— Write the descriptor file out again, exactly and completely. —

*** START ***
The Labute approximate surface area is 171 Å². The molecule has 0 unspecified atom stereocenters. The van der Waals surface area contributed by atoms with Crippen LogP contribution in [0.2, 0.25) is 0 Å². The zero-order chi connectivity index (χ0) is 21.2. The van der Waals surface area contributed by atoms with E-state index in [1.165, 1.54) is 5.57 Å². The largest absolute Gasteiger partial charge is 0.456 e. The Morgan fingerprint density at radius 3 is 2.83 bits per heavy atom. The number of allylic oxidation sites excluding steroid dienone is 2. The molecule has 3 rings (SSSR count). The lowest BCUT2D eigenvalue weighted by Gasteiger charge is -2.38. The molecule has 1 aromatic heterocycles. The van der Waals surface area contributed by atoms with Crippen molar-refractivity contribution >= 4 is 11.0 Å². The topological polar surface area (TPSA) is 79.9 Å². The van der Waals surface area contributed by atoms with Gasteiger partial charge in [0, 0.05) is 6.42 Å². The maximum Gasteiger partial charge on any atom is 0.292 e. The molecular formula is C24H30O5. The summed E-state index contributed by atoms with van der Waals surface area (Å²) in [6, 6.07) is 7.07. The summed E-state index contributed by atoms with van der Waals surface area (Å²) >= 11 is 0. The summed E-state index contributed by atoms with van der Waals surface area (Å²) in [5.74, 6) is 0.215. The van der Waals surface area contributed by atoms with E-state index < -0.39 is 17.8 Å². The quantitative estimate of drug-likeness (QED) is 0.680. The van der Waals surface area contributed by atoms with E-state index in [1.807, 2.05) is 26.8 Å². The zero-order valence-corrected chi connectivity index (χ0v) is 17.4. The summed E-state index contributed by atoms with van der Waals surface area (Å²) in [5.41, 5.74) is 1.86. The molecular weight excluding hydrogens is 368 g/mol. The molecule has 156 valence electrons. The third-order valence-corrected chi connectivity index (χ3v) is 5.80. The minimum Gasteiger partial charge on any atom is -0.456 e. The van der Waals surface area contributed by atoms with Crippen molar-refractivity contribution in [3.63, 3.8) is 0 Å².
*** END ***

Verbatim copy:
The Labute approximate surface area is 171 Å². The molecule has 0 unspecified atom stereocenters. The van der Waals surface area contributed by atoms with Crippen LogP contribution in [0.2, 0.25) is 0 Å². The zero-order chi connectivity index (χ0) is 21.2. The van der Waals surface area contributed by atoms with E-state index in [1.165, 1.54) is 5.57 Å². The largest absolute Gasteiger partial charge is 0.456 e. The Morgan fingerprint density at radius 3 is 2.83 bits per heavy atom. The number of allylic oxidation sites excluding steroid dienone is 2. The molecule has 3 rings (SSSR count). The lowest BCUT2D eigenvalue weighted by Gasteiger charge is -2.38. The molecule has 1 aromatic heterocycles. The van der Waals surface area contributed by atoms with Crippen molar-refractivity contribution >= 4 is 11.0 Å². The topological polar surface area (TPSA) is 79.9 Å². The van der Waals surface area contributed by atoms with Gasteiger partial charge in [0, 0.05) is 6.42 Å². The maximum Gasteiger partial charge on any atom is 0.292 e. The molecular formula is C24H30O5. The summed E-state index contributed by atoms with van der Waals surface area (Å²) in [6, 6.07) is 7.07. The summed E-state index contributed by atoms with van der Waals surface area (Å²) >= 11 is 0. The summed E-state index contributed by atoms with van der Waals surface area (Å²) in [5.74, 6) is 0.215. The van der Waals surface area contributed by atoms with E-state index < -0.39 is 17.8 Å². The quantitative estimate of drug-likeness (QED) is 0.680. The van der Waals surface area contributed by atoms with E-state index in [1.807, 2.05) is 26.8 Å². The zero-order valence-corrected chi connectivity index (χ0v) is 17.4. The summed E-state index contributed by atoms with van der Waals surface area (Å²) in [5.41, 5.74) is 1.86. The molecular weight excluding hydrogens is 368 g/mol. The molecule has 156 valence electrons. The third-order valence-corrected chi connectivity index (χ3v) is 5.80. The minimum Gasteiger partial charge on any atom is -0.456 e. The van der Waals surface area contributed by atoms with Crippen molar-refractivity contribution in [3.63, 3.8) is 0 Å².